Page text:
I recently spent a month in St. John's (February, of all months!). I had a great time. St. John's, Newfoundland, not to be confused with St. John, New Brunswick (for which I was actually given tickets in mistake, and only a last minute double-check avoided landing 1000Km away...).
Newfoundland is actually an island off the coast of Eastern Canada, on the Atlantic coast, and seriously exposed to extreme weather - in the month I spent there, the temperatures went from -15 to 13 degrees.
I didn't have as much time for visiting as I'd hoped, as I was there for work. Still, shortly after arriving, Wolfgang (our contact there) showed me and Marc around. We went up to Signal Hill, from where Marconi made the first radio communication between the American and European continents. The view from up there was breathtaking (and seriously frozen):
The first weekend there we also rented a car with Simon and Taras, two postdocs working at MUN, who were really kind to take us around to visit some spots around the island. First we went to Quidi Vidi, one of the earliest (western) fishermen villages in North America. Then we went to Middle Cove, a really nice rocky beach. Given that it was really cold (around -10, not counting the chill factor), we were the only ones there. But the scenery was fantastic - take a look!:
There was just snow and ice everywhere, meeting at the shore with the ocean. We were frozen, but amazed by the scenery. Lunch was a hearty fish'n'chips at Portugal Cove, complete with dressing and gravy for me. In the afternoon, we went to Cape Spear, the Easternmost point in North America. It was really wind and frozen (and cold!), but well worth it:
Saint John's is a nice "old" city (by North American standards). Most of the houses are built mostly of wood, and it gives them a nice cozy look. It also makes them quite shaky: some of the most windy nights I could feel the whole house swinging from side to side with the wind, while sleeping on the second floor of my Inn - a new way of rocking myself to sleep.
The cold weather meant there was ice everywhere. Most of the sidewalks were dangerous ice rinks, with really deep ice layers - I quickly learned to avoid them. As a result, most people shared the road with the cars. The ice did provide many photo opportunities, especially for someone more used to warmer climates; there were ice pinnacles everywhere, frozen electricity counters...:
Speaking of the roads, they're in pretty bad shape. The constant passing of snow plows makes for some huge craters, often hidden under the snow. Sometimes there's a marker, but often it's more of a random hit or miss.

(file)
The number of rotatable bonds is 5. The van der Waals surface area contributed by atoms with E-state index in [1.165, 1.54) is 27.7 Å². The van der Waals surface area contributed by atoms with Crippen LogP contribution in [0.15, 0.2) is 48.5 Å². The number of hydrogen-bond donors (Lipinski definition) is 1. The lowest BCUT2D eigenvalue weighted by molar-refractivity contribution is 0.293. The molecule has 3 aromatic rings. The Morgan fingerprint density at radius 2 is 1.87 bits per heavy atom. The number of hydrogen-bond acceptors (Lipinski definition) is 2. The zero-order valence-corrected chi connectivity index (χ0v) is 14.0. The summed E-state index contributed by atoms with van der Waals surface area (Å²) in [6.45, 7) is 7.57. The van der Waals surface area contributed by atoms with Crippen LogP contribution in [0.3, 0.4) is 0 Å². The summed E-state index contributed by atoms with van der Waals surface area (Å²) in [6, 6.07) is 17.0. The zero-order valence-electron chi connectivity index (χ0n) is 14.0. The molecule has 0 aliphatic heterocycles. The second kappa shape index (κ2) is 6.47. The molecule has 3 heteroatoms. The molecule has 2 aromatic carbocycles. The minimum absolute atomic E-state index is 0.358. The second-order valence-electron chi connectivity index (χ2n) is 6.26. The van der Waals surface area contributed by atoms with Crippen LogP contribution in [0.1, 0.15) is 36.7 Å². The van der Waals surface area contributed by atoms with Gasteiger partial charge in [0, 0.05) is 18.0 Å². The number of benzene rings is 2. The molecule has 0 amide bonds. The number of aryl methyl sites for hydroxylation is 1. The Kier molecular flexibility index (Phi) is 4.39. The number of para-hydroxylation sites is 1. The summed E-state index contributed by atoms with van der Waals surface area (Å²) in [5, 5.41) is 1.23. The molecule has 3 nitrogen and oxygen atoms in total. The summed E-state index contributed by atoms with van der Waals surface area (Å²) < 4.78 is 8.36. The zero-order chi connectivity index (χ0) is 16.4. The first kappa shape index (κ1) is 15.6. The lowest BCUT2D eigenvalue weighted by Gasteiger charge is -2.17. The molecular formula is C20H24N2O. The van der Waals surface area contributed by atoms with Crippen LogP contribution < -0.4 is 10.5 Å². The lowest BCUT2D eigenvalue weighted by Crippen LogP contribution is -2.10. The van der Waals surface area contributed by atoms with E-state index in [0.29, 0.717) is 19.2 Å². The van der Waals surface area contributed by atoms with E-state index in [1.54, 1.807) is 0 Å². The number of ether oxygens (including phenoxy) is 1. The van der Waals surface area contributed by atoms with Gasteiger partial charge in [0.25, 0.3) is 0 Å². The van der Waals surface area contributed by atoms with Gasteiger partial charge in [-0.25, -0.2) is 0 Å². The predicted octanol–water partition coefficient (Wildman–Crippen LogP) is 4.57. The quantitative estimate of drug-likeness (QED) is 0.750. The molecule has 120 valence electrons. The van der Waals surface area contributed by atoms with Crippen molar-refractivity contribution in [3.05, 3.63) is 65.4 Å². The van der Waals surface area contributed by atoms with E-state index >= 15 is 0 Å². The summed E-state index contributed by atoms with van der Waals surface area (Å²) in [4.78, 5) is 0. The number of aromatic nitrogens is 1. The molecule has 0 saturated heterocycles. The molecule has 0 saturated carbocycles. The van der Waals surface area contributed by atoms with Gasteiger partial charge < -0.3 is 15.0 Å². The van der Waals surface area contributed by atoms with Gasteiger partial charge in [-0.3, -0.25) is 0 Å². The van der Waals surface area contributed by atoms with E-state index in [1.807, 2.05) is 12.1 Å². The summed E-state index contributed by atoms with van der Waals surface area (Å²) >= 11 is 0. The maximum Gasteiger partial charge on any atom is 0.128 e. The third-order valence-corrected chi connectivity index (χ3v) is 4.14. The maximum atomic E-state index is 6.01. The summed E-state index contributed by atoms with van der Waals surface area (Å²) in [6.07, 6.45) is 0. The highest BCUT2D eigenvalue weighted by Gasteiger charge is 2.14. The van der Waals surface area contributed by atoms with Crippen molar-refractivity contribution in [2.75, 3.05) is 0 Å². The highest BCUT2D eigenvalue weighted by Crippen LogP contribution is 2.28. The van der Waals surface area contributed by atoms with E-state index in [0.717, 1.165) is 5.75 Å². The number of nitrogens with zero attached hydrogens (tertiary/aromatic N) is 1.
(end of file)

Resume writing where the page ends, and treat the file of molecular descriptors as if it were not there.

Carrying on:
And then there's the snow storms. While I was there, there were 3 of them! The first one in particular was quite intense - no-one would brave the streets, apart from snow plows and taxi drivers (they're either brave or just plain mad - probably a mix of both). The whole city comes to a stand-still, and you're better off spending the day home or at a cafe:
The aftermath of snowstorms usually provided excellent weather, and great photo opportunities. Shortly after a snowstorm, I went with Simon chasing photos around the Narrows, the entrance to St. John's harbour - a place of quite a few fights over the last centuries, first against the French, and then against the Germans (during WWII, most of the shipping to Europe would leave from St. John's):
On a mild weather weekend towards the end of my stay, I went for a hike with Simon and Leah around Quidi Vidi lake. As the temperature was rising, the snow and ice started melting, and as a result one had to be careful about where to stand: there were plenty of opportunities for wet socks everywhere! The scenery was fabulous: we crossed a couple of young bald eagles, and actually ventured up a small hill, before finally heading to a pub for a well deserved pint.
The weather did change dramatically towards the end. In the last week, the temperature reached 13 degrees (that'd be positive Celsius) - a record for that specific day. In my last day there, I went for lunch with Wolfgang and Simon around St. Philips, close to Wolfgang's house:
We went for a fish'n'chips by the beach. It was cold but sunny. After a really nice meal, we went for a walk by the beach. The snow was covering the big boulders, but the ones closer to the sea had been washed a few times with ice cold sea water, and as a result were completely frozen all around. It was a stunning view:
These ice-covered rocks followed the snow-covered ones, before the sea-washed rocks, and finally the sea. It truly was spectacular:
As it was my last day, I took the afternoon off and went for a walk downtown. The war monument, dedicated to Canadian troops lost in battle (WWI and II, Korea, Afghanistan...), and which I had seen on my first days in the city, looked much different when not buried under a thick layer of snow!
But the real treat was the harbour. With the beautiful winter sunlight, it was brittle and sharp. I took pleasure in sitting there and just stare at the leaving boats for a few hours.
And that's it. I was lucky enough to get my return flight (to Toronto), as the weather wasn't particularly co-operative (many flights are often grounded in winter, due to bad weather conditions). The de-icing of the plane's wings was something I had never seen before! Of course, I made it to my connection flight in Toronto, my luggage didn't... But all is well that ends well.